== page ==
We flew down to the south west coast to spend a week with my parents and godparents in a holiday cottage by the sea. My parents go annually, and have since they met, to a folk festival on the coast and we took full advantage of there being a spare room in a picturesque seaside town with nearby playground! It was wonderful: we spent 7 days surrounded by friends and family, with sunshine, swings and company on our doorsteps. We also got to meet fellow preemie mum and blogger Diary of a Premmy Mum and the delightful Smidge, which was very special to finally meet someone you connect with 'virtually' who knows so much both about your life, but more importantly understands what you have been through and what it means to come out the other side. We slowly made our way back north, but via two more friends to stay with for a few days each that we rarely get to see due to the distance. The last friend we stayed with was one of my closest university friends, now herself a single parent with a beautiful little baby boy and it just rounded off a perfect holiday with someone I adore and who knows all too well the bringing up of a small person alone.

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And then, at the end of August and beginning of October, something amazing happened.

Wriggles took her first independent steps. At just shy of 3 years old, she stumbled across to a toy, beaming from ear to ear. I hadn't known she would be able to so soon; I and the physios and doctors had wondered that it might take months or even years longer. But she showed her silly muscles and cerebral palsy just who was boss: her. Not just that, but suddenly she started putting words together, words that just kept tumbling out her mouth. Words I knew were there but for months and months she had been unable to speak and words we couldn't find signing for. And as she let loose the conversational floodgates, with practise her speech began to sound clearer so that other people could understand her too. I always knew she would get there in her own time and I knew it would be very emotional after the pure fight she has had to put up, but it just floored me. To see what she could achieve but above all how pleased she was. You assume they get frustrated, but if they haven't had a skill can they miss it? Judging by her little face every time, she was as happy as I was that she was getting there, if more so. It made the hours of therapy, the tears of heartache and the sleepless nights of anxiety worth it in a second. Of course I would have loved to re-write history and erase the premature birth and magic away the cerebral palsy and development delay, but in this world you can't change the past-but you can make some enormous strides forwards!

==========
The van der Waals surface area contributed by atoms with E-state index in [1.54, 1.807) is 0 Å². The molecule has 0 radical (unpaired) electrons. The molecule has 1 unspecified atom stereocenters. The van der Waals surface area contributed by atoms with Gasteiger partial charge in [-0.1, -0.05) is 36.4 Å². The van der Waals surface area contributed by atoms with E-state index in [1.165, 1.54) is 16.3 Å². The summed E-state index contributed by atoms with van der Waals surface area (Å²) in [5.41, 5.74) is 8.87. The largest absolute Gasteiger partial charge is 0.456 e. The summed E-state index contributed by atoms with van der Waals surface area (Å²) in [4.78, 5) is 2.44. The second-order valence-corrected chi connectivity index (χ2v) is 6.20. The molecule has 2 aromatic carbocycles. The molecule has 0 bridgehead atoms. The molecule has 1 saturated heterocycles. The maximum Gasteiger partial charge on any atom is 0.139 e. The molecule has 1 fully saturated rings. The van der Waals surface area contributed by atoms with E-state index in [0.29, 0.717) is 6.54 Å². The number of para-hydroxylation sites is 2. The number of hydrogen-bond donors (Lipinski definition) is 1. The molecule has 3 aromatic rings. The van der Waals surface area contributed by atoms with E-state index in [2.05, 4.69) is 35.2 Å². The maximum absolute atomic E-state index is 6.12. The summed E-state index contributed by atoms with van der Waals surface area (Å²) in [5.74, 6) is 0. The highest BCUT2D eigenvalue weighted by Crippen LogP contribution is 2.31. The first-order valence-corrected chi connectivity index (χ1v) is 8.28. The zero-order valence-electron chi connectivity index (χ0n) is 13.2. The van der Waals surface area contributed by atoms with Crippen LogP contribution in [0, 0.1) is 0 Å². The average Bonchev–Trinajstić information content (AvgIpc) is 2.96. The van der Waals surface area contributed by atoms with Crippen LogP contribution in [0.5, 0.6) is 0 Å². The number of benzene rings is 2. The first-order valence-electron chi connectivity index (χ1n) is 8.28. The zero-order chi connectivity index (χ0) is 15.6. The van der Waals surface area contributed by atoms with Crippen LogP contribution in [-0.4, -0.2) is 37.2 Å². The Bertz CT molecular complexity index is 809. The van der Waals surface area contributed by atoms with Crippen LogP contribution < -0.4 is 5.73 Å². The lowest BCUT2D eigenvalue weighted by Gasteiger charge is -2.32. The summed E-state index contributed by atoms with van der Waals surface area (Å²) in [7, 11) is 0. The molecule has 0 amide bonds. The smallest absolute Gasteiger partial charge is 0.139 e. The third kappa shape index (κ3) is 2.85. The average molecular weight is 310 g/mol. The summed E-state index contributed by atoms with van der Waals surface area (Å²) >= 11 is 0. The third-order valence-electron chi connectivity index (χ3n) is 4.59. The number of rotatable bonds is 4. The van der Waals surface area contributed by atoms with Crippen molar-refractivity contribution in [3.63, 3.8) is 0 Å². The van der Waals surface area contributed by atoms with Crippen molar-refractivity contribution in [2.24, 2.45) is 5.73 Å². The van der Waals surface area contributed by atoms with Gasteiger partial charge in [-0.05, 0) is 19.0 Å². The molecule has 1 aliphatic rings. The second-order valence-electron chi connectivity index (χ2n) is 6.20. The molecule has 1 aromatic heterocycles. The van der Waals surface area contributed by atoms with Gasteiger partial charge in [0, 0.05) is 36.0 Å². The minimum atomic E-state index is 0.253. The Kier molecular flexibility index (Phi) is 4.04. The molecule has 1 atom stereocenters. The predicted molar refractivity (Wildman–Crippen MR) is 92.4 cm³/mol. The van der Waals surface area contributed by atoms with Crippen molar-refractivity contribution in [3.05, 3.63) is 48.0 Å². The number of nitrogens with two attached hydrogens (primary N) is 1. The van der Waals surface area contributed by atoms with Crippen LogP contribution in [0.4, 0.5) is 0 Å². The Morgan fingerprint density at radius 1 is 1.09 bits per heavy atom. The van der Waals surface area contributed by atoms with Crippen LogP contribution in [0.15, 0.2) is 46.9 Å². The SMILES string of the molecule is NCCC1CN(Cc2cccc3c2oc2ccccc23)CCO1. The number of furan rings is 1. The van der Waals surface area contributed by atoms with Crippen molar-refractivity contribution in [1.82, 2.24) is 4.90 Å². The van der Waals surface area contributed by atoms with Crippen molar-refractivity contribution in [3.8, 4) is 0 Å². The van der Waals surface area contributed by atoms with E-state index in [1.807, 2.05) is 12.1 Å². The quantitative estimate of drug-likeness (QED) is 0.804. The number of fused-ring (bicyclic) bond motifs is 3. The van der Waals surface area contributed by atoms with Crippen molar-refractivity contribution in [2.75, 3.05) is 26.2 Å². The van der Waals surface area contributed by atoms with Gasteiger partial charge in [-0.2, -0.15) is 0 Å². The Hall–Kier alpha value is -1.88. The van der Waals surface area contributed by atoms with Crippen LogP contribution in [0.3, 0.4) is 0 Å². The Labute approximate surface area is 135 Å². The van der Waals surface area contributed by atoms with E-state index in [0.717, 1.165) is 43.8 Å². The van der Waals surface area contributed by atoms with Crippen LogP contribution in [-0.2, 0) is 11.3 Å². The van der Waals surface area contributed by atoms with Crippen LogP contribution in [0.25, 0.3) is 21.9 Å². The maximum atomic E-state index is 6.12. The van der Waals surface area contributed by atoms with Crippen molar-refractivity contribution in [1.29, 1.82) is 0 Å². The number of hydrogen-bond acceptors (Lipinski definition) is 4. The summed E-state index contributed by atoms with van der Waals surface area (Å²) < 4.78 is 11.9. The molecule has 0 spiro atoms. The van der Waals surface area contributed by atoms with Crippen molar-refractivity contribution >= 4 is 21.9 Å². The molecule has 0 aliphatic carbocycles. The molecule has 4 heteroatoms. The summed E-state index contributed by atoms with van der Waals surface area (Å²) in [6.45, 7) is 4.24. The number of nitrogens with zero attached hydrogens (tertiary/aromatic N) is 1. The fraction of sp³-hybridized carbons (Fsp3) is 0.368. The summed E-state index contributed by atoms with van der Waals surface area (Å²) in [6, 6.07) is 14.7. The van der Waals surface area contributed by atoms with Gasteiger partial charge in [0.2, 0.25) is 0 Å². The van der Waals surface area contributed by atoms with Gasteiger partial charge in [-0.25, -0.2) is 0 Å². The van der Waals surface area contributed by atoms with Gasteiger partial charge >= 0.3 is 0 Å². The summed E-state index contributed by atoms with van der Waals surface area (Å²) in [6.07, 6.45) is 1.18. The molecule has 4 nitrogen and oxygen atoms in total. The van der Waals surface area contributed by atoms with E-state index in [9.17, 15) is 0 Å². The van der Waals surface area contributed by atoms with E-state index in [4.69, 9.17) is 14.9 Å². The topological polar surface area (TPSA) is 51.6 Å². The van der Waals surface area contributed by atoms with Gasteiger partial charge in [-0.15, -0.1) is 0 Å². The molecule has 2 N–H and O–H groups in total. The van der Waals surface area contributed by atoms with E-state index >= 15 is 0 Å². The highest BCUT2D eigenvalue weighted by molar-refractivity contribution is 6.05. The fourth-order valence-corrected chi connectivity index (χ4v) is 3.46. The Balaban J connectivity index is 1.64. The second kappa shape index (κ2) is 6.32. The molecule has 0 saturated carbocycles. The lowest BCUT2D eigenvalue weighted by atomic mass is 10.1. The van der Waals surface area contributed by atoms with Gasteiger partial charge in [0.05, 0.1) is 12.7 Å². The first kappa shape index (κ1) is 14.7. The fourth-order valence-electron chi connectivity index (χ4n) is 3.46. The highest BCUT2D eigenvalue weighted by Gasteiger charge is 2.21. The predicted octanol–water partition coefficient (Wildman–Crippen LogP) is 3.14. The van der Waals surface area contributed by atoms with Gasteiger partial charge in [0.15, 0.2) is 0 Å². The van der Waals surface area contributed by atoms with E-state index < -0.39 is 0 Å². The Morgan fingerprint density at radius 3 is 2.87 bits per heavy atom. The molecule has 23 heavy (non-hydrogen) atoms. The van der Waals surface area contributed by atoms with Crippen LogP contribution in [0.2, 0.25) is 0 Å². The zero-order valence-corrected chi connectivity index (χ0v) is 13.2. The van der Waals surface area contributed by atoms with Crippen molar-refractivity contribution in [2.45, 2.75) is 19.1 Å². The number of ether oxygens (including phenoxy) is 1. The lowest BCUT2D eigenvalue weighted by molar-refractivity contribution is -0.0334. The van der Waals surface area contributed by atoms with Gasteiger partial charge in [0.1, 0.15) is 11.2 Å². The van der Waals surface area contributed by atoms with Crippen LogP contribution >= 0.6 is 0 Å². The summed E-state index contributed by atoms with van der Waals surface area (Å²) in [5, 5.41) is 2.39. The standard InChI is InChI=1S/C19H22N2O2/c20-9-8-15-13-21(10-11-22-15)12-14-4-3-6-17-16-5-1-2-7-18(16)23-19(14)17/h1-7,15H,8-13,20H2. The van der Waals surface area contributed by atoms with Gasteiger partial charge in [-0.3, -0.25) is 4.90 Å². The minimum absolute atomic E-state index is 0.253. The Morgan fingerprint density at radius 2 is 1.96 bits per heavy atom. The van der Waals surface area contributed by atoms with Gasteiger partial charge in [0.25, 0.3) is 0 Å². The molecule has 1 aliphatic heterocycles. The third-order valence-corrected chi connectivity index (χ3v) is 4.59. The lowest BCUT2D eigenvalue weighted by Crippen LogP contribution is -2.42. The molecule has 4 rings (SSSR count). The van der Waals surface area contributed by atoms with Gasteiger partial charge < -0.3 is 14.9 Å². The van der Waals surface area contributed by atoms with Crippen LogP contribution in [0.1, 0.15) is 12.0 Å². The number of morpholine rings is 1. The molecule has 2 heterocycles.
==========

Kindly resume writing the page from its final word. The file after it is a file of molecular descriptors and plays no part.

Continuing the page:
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Wriggles turned 3 in September: it was bittersweet as usual with sharp memories of the day she was born and the terror of her delivery and subsequent hours not knowing if she were still alive, but fresh with her new skills of walking and talking, it made me proud to bursting point of how far she had come over time and the limitless possibilities she could yet achieve. Disabilities aside, she is a massively stubborn child with a keen streak of independence and knows exactly what she does and does not want, which many a time can cause friction but at the same time can really pay off in making big progress. At the end of the month she started preschool. The idea of preschool had plagued me with so much anxiety, not least because there were a few weeks whereby it appeared that the professionals who support us all appeared to be on completely different pages as to how we would manage preschool and what support may or may not be in place. Luckily it was resolved and after a good bit of prodding, we won funding for a 1:1 support worker for Wriggles. By the time preschool came around, we were both totally ready. The difference in the 10 weeks since we signed the paperwork and when Wriggles' first day was was astounding. I think she would have coped if she hadn't been taking some independent steps and been able to verbally communicate but there is no denying that achieving both those things made the transitional much easier for everyone involved. I wasn't surprised at how easily she settled and familiarised to the new routine and with both excitement and some sadness, accepted just how quickly my little girl who once fitted in my hand, was growing up.